Cryptocurrencies like Bitcoin are 'apolitical' says financial expert
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Regulators are currently reviewing the deal which would see Valereum acquire an 80 percent controlling stake in the stock exchange. In a move to support the plans, Valereum today announced it had acquired Juno, a trust management company, which will be able to hold assets bought on the exchange if the plans come to fruition. Speaking to Express.co.uk, Patrick Young, executive director of Valereum, explained: “Gibraltar has an opportunity to do something very dynamic. “It has an opportunity to be very nimble and offer an opportunity between legacy assets and the cryptocurrency world.”
Valereum was founded by its current chairman Richard Poulden whose family has long running ties to Gibraltar going back three generations.
In that time, Gibraltar itself has emerged with a drive to become a leader in blockchain technologies.
Its regulators have so far approved 14 cryptocurrency and blockchain firms in the offshore territory which has cemented its aim to become the ‘Blockchain Rock’.
If the plans by Valereum are approved it would become the first stock exchange where any tradeable asset could be bought in cryptocurrency.
Mr Young said he believed Gibraltar was “doing a very good job of navigating the way forward” explaining it is harder for larger exchanges to adapt and change their operations.
Gibraltar, he said, is a “small dynamic territory with a progressive government.”
Indeed Gibraltar’s Digital and Financial Services Minister, Albert Isola, and its Chief Minister Fabian Picardo both come from backgrounds in the territory’s two largest international law firms.
According to Mr Young, a regulatory first strategy is “the only way to go”.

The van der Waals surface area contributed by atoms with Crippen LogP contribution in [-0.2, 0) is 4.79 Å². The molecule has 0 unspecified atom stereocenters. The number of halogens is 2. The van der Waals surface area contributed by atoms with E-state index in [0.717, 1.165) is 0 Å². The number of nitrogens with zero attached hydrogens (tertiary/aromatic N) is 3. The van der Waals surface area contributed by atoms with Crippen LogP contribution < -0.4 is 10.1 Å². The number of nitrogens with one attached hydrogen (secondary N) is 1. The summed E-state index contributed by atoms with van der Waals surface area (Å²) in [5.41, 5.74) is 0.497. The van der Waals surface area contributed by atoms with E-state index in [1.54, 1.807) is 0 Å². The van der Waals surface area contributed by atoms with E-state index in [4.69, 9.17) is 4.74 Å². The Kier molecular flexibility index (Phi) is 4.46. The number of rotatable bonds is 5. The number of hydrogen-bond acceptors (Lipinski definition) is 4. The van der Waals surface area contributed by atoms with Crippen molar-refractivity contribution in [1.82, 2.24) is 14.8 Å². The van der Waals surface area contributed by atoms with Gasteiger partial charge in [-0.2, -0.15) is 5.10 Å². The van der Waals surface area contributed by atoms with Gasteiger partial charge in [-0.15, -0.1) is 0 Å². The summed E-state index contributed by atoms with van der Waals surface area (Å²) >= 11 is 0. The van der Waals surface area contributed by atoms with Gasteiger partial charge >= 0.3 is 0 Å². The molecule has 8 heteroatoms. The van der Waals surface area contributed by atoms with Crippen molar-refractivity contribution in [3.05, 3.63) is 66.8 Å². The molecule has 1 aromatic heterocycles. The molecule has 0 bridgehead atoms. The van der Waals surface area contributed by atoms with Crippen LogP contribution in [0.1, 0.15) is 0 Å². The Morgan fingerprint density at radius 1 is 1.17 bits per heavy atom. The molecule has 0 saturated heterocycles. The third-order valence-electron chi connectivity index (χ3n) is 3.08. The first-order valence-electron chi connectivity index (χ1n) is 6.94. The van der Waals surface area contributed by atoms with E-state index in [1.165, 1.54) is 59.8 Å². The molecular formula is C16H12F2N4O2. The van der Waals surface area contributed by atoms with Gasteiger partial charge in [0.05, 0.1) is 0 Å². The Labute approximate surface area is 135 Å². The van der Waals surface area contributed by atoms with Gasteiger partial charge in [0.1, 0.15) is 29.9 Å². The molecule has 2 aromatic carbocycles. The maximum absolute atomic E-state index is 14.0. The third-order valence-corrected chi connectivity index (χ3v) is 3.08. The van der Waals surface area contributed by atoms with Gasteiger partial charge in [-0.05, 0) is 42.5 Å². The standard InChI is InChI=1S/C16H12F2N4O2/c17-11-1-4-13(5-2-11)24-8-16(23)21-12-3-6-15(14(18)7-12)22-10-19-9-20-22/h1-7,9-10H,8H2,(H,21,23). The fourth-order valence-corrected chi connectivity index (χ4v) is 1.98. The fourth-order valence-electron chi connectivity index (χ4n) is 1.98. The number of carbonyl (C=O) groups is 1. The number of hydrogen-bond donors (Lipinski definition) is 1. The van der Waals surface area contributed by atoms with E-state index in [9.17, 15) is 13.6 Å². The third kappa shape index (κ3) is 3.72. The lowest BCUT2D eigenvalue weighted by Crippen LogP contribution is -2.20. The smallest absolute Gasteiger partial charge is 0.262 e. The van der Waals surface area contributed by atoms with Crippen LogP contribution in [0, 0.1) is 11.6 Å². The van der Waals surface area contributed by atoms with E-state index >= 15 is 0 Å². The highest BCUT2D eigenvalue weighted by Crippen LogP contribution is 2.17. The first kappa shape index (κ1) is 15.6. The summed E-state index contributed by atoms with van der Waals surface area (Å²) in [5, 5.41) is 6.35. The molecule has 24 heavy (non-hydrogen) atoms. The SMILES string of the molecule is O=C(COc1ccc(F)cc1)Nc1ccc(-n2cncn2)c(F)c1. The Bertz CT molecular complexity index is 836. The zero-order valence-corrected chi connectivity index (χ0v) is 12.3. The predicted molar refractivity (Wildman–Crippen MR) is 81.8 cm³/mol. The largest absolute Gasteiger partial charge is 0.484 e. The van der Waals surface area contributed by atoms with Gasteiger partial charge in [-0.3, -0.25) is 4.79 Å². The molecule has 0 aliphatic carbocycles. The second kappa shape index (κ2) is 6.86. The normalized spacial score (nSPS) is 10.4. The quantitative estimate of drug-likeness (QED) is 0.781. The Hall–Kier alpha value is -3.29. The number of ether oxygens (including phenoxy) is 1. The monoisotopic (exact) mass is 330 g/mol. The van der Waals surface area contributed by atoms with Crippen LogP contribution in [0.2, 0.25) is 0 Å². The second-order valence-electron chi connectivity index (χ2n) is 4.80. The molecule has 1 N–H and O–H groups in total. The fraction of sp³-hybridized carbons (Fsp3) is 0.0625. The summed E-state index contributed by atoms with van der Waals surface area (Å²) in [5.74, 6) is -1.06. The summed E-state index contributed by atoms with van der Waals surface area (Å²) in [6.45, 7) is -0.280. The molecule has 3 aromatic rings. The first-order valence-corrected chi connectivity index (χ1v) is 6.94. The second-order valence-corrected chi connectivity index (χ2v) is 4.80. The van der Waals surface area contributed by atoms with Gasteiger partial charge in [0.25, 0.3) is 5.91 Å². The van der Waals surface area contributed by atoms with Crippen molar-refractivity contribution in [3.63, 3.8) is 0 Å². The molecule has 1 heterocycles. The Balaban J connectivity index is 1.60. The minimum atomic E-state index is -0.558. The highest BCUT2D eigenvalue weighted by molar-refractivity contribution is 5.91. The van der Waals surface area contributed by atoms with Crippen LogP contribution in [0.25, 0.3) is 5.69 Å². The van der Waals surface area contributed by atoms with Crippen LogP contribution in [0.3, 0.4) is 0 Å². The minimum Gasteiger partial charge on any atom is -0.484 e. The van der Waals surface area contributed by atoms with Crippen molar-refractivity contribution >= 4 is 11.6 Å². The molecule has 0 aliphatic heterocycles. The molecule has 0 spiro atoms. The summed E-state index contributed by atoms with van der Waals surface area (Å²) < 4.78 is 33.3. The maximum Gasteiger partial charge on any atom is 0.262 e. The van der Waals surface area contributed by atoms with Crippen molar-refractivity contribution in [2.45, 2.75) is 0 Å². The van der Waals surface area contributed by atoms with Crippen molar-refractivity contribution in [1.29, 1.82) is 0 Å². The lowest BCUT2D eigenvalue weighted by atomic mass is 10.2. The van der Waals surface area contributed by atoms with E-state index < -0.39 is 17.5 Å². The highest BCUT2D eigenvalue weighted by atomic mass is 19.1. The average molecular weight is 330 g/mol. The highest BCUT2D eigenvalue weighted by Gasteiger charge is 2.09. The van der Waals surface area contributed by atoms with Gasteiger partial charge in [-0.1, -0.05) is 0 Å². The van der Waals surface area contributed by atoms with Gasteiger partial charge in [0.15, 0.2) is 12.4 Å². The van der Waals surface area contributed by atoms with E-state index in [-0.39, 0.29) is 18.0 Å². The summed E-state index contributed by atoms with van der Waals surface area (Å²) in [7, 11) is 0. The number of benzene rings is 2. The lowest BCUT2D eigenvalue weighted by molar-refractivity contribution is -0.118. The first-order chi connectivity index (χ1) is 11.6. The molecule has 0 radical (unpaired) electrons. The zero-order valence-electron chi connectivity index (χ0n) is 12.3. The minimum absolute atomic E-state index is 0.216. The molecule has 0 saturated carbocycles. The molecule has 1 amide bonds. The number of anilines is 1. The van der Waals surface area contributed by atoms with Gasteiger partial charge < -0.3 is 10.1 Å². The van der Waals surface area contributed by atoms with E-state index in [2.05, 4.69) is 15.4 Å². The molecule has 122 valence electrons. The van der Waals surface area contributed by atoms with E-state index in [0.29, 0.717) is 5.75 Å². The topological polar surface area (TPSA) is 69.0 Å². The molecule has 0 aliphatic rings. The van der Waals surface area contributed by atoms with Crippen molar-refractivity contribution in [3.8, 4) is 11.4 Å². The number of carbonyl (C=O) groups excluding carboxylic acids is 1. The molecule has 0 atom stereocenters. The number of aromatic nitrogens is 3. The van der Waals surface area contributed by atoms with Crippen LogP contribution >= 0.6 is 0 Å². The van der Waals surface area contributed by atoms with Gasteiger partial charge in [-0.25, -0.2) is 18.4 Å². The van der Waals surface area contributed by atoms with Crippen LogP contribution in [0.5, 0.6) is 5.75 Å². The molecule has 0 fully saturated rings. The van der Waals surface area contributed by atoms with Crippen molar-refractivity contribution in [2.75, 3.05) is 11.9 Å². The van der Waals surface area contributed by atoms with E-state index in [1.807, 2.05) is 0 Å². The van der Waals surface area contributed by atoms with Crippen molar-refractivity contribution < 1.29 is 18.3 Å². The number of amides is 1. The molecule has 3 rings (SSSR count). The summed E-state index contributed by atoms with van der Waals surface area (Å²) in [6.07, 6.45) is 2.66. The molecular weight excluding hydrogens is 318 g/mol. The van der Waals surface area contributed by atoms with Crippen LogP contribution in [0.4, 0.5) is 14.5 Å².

Globally, many countries have eyed cryptocurrencies with caution.
China and India have both carried out crackdowns while attention will turn to the US this year as a new infrastructure bill looks set to introduce fresh requirements on brokers.
Mr Young said Gibraltar is a proper, internationally recognised and fully regulated stock exchange which should help provide trust- a factor helped by the fact its legal system is based on English common law.
English common law is widely trusted in financial circles and was used as the basis for Abu Dhabi’s financial free zone and Kazakhstan’s Astana International Financial Centre.
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Gibraltar has also proven stringent in regulation having consulted for four years over its regulation of the crypto sector before introducing it in 2018.
The successful adoption of cryptocurrencies in Gibraltar’s stock exchange could be a boost not just for Gibraltar but for the adoption of blockchain assets more broadly.
Ben Small, head of partnerships at digital asset broker GlobalBlock, said: “Being able to pull together trust and company formations along with the administration of funds whilst being the leading, fully regulated, global link between crypto and fiat could transform the way retail and institutional investors engage with digital assets.
“We could be looking at yet another wave of adoption as a result.”
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